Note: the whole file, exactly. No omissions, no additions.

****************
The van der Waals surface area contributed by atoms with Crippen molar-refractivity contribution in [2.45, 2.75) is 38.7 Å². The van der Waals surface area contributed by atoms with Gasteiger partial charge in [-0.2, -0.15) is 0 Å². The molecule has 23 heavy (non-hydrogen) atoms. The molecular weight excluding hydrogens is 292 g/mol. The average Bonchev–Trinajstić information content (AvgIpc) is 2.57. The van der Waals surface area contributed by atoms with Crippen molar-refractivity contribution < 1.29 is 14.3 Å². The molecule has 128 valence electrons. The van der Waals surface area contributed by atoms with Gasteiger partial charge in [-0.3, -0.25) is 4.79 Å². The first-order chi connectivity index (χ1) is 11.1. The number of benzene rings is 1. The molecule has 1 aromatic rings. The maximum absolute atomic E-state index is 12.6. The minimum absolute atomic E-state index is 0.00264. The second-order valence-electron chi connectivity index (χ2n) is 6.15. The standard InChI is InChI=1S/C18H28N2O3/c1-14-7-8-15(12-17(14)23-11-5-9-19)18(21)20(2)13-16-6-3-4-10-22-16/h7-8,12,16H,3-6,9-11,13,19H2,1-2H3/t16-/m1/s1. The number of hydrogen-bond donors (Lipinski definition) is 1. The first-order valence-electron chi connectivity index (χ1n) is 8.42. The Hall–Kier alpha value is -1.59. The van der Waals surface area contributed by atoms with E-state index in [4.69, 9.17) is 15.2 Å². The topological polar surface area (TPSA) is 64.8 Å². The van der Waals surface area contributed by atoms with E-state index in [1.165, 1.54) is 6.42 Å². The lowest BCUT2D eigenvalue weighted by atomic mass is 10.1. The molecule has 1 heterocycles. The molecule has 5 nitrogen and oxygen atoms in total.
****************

The van der Waals surface area contributed by atoms with Crippen molar-refractivity contribution in [2.45, 2.75) is 38.7 Å². The van der Waals surface area contributed by atoms with Gasteiger partial charge in [-0.2, -0.15) is 0 Å². The molecule has 23 heavy (non-hydrogen) atoms. The molecular weight excluding hydrogens is 292 g/mol. The average Bonchev–Trinajstić information content (AvgIpc) is 2.57. The van der Waals surface area contributed by atoms with Crippen molar-refractivity contribution < 1.29 is 14.3 Å². The molecule has 128 valence electrons. The van der Waals surface area contributed by atoms with Gasteiger partial charge in [-0.3, -0.25) is 4.79 Å². The first-order chi connectivity index (χ1) is 11.1. The number of benzene rings is 1. The molecule has 1 aromatic rings. The maximum absolute atomic E-state index is 12.6. The minimum absolute atomic E-state index is 0.00264. The second-order valence-electron chi connectivity index (χ2n) is 6.15. The standard InChI is InChI=1S/C18H28N2O3/c1-14-7-8-15(12-17(14)23-11-5-9-19)18(21)20(2)13-16-6-3-4-10-22-16/h7-8,12,16H,3-6,9-11,13,19H2,1-2H3/t16-/m1/s1. The number of hydrogen-bond donors (Lipinski definition) is 1. The first-order valence-electron chi connectivity index (χ1n) is 8.42. The Hall–Kier alpha value is -1.59. The van der Waals surface area contributed by atoms with E-state index in [4.69, 9.17) is 15.2 Å². The topological polar surface area (TPSA) is 64.8 Å². The van der Waals surface area contributed by atoms with E-state index in [1.165, 1.54) is 6.42 Å². The lowest BCUT2D eigenvalue weighted by atomic mass is 10.1. The molecule has 1 heterocycles. The molecule has 5 nitrogen and oxygen atoms in total.